Fate. It seems to be the happy ending to all stories. The ultimate fairy tale. It’s the fairy god mother that comes and fixes all disasters; too good to be true, just like magic. It might be a little blind, a little deaf, and just unpractical, but no matter how fate puts it, life just seems to be resolved in perfect ways. The lowly girl becomes the princess. The maid marries the prince. The wicked witch gets punished for all her wrong doings. Too bad life isn’t a fairy tale. No, instead the real world is harsh, unjustified, cruel and just to piss you off even more it likes to slap you straight hard in the face, and you can’t do anything about it. There’s no prince riding on his white horse ready to sweep you off your feet. No, your prince is just a retard in tin foil. There’s no genie waiting to grant you three wishes; instead there’s lies to draw you in, that ask for everything you’ve got in return for luxury and riches, only to turn around and dump you on your ass on the pavement with nothing.
There are some people in this world who understand this early in their lives. They figure out that we don’t all grow up to be princess or super heroes, but middle class citizens, working an office job. But there are others who have a hard time letting go of the dreams, the wishes. They go through life, being crushed over and over again just because everything doesn’t turn out like the plan they had in their heads, and it kills them.
Charlotte had a hard time letting go of things. One early Monday morning as she rode the train into town, watching building after building flash past the window in a colourful blur, she contemplated how her life would be if she had done it differently. Only a week ago had her boyfriend of three years broken up with her. This set off a chain reaction, making her realize that she had been do distracted by him to see how incredibly boring the rest of her life was. Building after building flashing by, just like the opportunities that flashed past her life, that she had missed because she had been so wrapped up in the little things that really meant nothing. She reached out and touched the cool glass, hoping that if she tried a bit harder she could really touch the buildings. Little sparkling rain drops attacked the other side of the glass, trying and trying like she was; her own little army, loosing the battle for her. Just like the rain, she knew she’d never reach the other side. The buildings all disappeared into darkness as the train rushed into the dark tunnel as it did every morning. Cheap, florescent lights lit up the train’s carriage; scarcely enough to see, but it didn’t really matter. Charlotte didn’t really need to see. She was alone in the train, as usual at six am in the morning; alone to drown in her thoughts that liked to suffocate her with torment. Shakespeare said that present fears are far less than horrible imaginings. Her future was melting away in her hands like butter; high calorie, fat causing butter. Charlotte was going into town to the university to study art and literature. It wasn’t such a bad school, but her end of school finals had hurt her enough, stealing her away from life, just to study people she didn’t understand, people she won’t meet and people who won’t change her life, even the slightest bit. And now she’d have to do that all over again, only ten times worse. It was taking its toll on her, and she wondered if it was even worth finishing her course. Her parents would tell her to stop being so melodramatic. She wondered how they would feel if they were in her position.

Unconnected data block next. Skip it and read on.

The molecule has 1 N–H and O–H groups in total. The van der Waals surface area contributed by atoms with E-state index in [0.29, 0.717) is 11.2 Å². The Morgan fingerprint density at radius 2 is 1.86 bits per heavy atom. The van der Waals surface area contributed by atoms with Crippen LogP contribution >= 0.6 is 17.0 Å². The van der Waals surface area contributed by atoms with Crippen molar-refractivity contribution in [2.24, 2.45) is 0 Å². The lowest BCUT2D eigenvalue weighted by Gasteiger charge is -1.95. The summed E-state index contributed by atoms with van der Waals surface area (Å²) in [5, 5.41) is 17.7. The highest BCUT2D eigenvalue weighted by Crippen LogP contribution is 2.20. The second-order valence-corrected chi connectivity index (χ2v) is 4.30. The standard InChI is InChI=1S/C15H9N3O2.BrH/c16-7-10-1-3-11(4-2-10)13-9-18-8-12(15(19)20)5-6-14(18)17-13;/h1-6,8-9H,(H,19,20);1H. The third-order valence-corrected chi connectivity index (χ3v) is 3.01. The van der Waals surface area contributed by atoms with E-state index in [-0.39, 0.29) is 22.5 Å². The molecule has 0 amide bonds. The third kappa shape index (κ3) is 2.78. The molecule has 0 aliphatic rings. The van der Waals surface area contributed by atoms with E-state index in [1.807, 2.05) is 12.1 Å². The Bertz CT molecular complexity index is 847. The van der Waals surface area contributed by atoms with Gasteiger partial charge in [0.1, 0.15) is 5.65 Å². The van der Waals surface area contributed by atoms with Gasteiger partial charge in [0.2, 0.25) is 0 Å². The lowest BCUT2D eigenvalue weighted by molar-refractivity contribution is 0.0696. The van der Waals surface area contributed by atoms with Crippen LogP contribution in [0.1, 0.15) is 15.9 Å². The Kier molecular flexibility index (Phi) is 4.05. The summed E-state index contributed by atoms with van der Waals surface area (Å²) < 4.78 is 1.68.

The train slowed to a stop at a station, one station before hers, and few people entered on the train. They stayed close to the doors, not bothering to move upstairs to the chairs like she had. She heard the occasional cough from a man down stairs, one she could see. It was getting close to winter; it would be a cold June this year, and many people were already sick. She wasn’t one to get sick very often, but that didn’t stop her from keeping her distance from people who were. Her school seemed to be filled with sick students and teachers. Coughing and sneezing. Disgusting. She couldn't understand how anyone could be a nurse or a doctor, and have to put up with it every working day of their lives.
Her stop was coming up quickly, and she stepped down to get closer to the door. She held tightly to the pole in the middle of the small room in front of the door to steady herself from falling and bumping into the man who was starting to cough his lungs out. He was an elderly man, with a short grey beard. There weren’t many people standing there with her; about four other people. Most of them looked young enough to be a student like her, and when the train finally came to a stop, they all hurried to the door.
“Excuse me.” Said the man with the grey beard. She spun around, and saw him holding up her sliver scarf. How did that fall off? She swore she would have noticed it.
“Thanks.” She hurried off down the station. She was going to be late again. She hated having such early classes. It was just past eight now, and Charlotte knew she wasn’t going to make it in time. Her art teacher already disliked her enough, because she can’t draw realistically. He tells her that she is too abstract with her painting. But it’s the way he says it. He basically tells her that her paintings are so unrealistic a child could have painted it. It was sad to think that the work that she produced after years of studying art, could have been mistaken for a child’s work.